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Over-Regulation in Louisiana’s Voucher Program

• Adam Peshek

Voucher programs improve academic outcomes for children. That has been proven by the vast majority of social science research using the gold standard of measurement – random student assignment.

But for vouchers to work, a program must be well designed and implemented. It must not overregulate schools or handcuff them financially. They must be given the autonomy to maintain their unique identity, including the ability to control their curriculum rather than being forced to follow the public school template. Doing so only defeats the purpose of the vouchers.

Unfortunately, such problems undermine the Louisiana Scholarship Program (LSP), a school choice program that otherwise merits a 91% satisfaction rate from participating parents (see here). And so the results of a National Bureau of Economic Research working paper are not surprising.

The paper – “School Vouchers and Student Achievement: First-Year Evidence from the Louisiana Scholarship Program,” by Abdulkadiroglu, Pathak, and Walters – concludes that students participating in the program perform worse on state tests than students who were eligible for the program but did not participate: “LSP participation reduces academic achievement one year after program entry, lowering mean test scores and increasing the likelihood of failure in math, reading, science and social studies.”

The LSP provides private school scholarships to students with family incomes that are no greater than 250 percent of the federal poverty level and come from public schools earning a C, D, or F on the state’s accountability system. In other words, low-income students coming from the state’s lowest-performing public schools. Family income of participating students is actually much lower than eligibility, as the authors note:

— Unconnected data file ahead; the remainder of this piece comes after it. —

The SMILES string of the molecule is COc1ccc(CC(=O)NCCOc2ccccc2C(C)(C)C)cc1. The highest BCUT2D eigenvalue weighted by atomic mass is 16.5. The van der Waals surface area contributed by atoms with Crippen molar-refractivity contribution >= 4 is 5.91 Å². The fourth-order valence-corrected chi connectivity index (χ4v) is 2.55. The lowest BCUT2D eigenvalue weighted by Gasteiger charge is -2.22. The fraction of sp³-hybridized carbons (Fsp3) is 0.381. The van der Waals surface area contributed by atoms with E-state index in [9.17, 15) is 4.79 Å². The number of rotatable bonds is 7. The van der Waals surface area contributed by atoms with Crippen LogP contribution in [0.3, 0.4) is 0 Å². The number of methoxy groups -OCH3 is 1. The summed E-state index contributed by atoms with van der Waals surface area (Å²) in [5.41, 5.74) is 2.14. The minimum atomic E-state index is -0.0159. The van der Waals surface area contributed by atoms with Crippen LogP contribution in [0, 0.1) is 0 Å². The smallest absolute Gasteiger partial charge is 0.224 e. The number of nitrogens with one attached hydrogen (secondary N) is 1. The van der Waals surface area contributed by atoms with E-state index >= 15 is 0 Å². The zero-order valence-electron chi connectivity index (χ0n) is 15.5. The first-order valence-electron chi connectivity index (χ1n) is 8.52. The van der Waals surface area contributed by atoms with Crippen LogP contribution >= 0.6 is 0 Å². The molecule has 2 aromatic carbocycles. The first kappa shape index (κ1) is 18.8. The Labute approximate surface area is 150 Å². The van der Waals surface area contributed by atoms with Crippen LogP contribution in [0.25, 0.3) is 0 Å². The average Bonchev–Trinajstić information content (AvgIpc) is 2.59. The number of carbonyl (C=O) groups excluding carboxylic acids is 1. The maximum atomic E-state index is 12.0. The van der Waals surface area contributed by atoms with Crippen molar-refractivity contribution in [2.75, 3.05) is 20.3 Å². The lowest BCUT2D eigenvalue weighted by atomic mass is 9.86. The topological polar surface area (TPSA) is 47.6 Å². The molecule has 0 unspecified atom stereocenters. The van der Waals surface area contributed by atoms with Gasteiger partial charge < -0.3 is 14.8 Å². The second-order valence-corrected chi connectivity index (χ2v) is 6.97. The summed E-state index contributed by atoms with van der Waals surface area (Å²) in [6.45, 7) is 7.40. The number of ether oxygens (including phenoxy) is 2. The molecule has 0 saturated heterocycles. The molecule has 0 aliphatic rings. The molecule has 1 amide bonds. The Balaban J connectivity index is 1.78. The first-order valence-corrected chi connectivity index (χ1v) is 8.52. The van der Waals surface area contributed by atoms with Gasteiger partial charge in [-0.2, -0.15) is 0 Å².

Eighty-one percent of LSP private school enrollees are Black and average family income equals $17,389 for this group. These income levels are well below 250 percent of the poverty line, the limit for eligibility ($37,825 for a family of two and $57,625 for a family of four in 2012

It is widely recognized that the LSP’s requirements on private schools are among the most regulated (if not the most) of any other private school choice program. Schools in the program are required to administer the state achievement test to participating students, those with more than 40 total LSP students or 10 LSP students per grade level are required to be included in the state’s accountability system, and LSP schools are required to take the voucher amount as payment-in-full:

LSP-eligible private schools typically charge less than public per-pupil expenditure: in 2014 the average LSP voucher paid $5,311, while students’ sending districts spent $8,605 (Louisiana Department of Education, 2014a). Private schools must accept the LSP voucher as full payment of tuition; charging “top-up” fees to LSP voucher recipients is prohibited.